Just the day before the Canine Companions for Independence Baylor Scott and White Health Kinkeade Campus had been dedicated. On this Saturday, November 7th afternoon, the center would be the scene of the beginning of four unique partnerships and the next step for puppies “entering the professional training” stage of the service dog program.
It would be a graduation and matriculation day filled with cheers and tears by the standing-room-only room of humans that included Baylor Scott and White CEO/President Joel Allison, CCI CEO Paul Mundell, CCI National Board Chair John Miller, philanthropist Jan Rees-Jones, Baylor Animal Assisted Therapy Director Linda Marler and Wounded Warrior CCI teams U.S. Army Ret. Sgt. Steve Blackman with Godley and U.S. Army Ret. Sgt. Brian Boone with Brindle.
This day was a long time in coming. And for such an occasion, it was only right that Federal Judge Ed Kinkeade served as the commencement speaker. He recalled how his beloved dog, Bo, had introduced him to the unique talents of canines working with humans in need. Before becoming one of the Baylor Animal Assisted Therapy program’s teams, Bo had seemed like your typical BFF. Ed told how Bo would get him up in the middle of the night for bathroom break. They would head off to a nearby bridge. One night Bo disappeared across a bridge and came running back alerting Ed that the park’s port-a-potties were on fire. Another night Bo came racing back and jumped into the judge’s arms with 20 horses headed in their direction.
It was through the Baylor program that Ed discovered that Bo made an immeasurable impact in the lives of patients. Researching the subject, Ed came upon the Canine Companions for Independence program based in California. Over the years it had placed more than 4,000 dogs with people with disabilities, both physical and mental.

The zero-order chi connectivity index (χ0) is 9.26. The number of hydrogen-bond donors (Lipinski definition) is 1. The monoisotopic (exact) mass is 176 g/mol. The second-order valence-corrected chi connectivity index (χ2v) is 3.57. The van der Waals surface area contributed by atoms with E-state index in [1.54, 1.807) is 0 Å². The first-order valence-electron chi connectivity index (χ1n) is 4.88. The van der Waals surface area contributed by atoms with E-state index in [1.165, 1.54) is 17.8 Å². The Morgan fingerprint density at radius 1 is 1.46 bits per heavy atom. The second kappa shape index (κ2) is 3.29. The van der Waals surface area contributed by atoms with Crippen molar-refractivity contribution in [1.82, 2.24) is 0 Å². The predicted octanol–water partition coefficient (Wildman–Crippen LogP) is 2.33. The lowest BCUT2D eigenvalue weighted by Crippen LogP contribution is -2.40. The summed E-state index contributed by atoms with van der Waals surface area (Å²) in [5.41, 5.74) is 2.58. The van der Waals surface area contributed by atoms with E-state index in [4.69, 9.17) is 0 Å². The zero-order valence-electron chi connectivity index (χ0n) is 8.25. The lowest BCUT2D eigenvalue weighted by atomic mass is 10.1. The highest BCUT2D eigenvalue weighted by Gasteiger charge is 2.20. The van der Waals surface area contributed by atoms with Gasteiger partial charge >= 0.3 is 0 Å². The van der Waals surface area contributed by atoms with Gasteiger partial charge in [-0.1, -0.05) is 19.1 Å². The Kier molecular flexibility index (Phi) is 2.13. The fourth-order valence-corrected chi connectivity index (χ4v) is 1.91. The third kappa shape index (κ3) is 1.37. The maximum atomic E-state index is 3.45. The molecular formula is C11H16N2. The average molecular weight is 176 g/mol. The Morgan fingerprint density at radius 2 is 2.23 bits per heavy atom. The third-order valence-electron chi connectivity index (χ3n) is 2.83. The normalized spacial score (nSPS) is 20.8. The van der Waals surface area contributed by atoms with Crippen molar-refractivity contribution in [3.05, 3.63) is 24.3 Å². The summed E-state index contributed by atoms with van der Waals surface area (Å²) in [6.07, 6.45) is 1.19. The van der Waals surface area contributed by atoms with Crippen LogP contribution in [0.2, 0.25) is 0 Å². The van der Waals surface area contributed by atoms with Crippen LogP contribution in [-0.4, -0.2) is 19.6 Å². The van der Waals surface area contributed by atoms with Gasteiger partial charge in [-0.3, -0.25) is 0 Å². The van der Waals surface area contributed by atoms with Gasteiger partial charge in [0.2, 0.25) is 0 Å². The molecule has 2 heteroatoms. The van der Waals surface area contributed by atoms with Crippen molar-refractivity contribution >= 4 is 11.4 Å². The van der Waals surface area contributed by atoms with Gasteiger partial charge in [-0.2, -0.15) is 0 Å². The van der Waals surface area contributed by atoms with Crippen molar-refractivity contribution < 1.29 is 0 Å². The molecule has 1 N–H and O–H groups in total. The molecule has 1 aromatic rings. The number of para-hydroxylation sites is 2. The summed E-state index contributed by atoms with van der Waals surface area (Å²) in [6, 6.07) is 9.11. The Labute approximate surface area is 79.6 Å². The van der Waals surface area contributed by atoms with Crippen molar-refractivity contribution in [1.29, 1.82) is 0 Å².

After three years of negotiations, Ed and the Baylor Scott and White team landed the center. It would not only be the first CCI facility in Texas, it also be CCI’s first association with a hospital. Here Labrador retrievers, golden retrievers and crosses of the two breeds would have months of training and vetting after being raised by volunteer puppy raisers. Not all would make it. Each would have to have the temperament, the intelligence and the ability to assist.
In a show of appreciation to Ed, it was revealed that a puppy in the next littler of CCI puppies would be named in his honor. It seems that all the puppies born in a littler share the same first initial. The “K” litter that will include “Puppy Kinkeade” is due to be born within the next month.
But this was more than a graduation day for four teams. It was also a day when the new “recruits” were to be handed over by their puppy raisers to the CCI trainers for their six months of learning. It was gratifying to see the families and individuals, who for 14-16 months had worked and done the preliminary work day-in, day-out, present the dozens of Labs. As one individual said, “I just couldn’t do it. I would be too attached to give them up.”
Still these puppy raisers like Judy Schumpert, who had raised 17 puppies over the years for service, recognized that their dogs were going to serve a greater purpose.
On this day, four such dogs had not only met the incredible requirements, they had bonded with four individuals, each with different needs that the dogs could serve with loyalty, understanding, training and what people call “unconditional love.”
As part of the official graduation, each pooch’s puppy raiser brought their dog to the stage and handed over the leash to the new companion as the crowd applauded and teared up.
As Ed said, “These folks are no longer people with needs or disabilities. They were the people with the cool dogs.”
There was Jaspers V that would help Emma, who has autism and lives with her grandparents. Mabel V would be assisting Sarah by becoming a “courthouse dog” in Marble Falls and work with abused children going through the court system. There are only 100 courthouse dogs in the country.
Pablo VI would help wheel-chair-bound Chelsey. And then there was Vincent III that would be U.S. Army Captain Michael Caspers’ “point man”. Standing perfectly erect in his uniform, Michael was so focused and professional. It was hard to imagine how much his life changed since that day in Afghanistan when on August 24, 2011, he stepped on a pressure-plate IED and lost his right leg below the knee.
Shifting gears, Michael told how Vincent had already started working with him in their two weeks together. It seems that Michael’s prosthetic limb didn’t allow him to know when he stepped on toes. Vincent had already started letting him know with a yelp.
With the sun shining overhead four partners left the Kinkeade Campus for new lives and adventures, while more than a dozen new recruits moved into the shining new kennels to undertake their final step toward a spring graduation.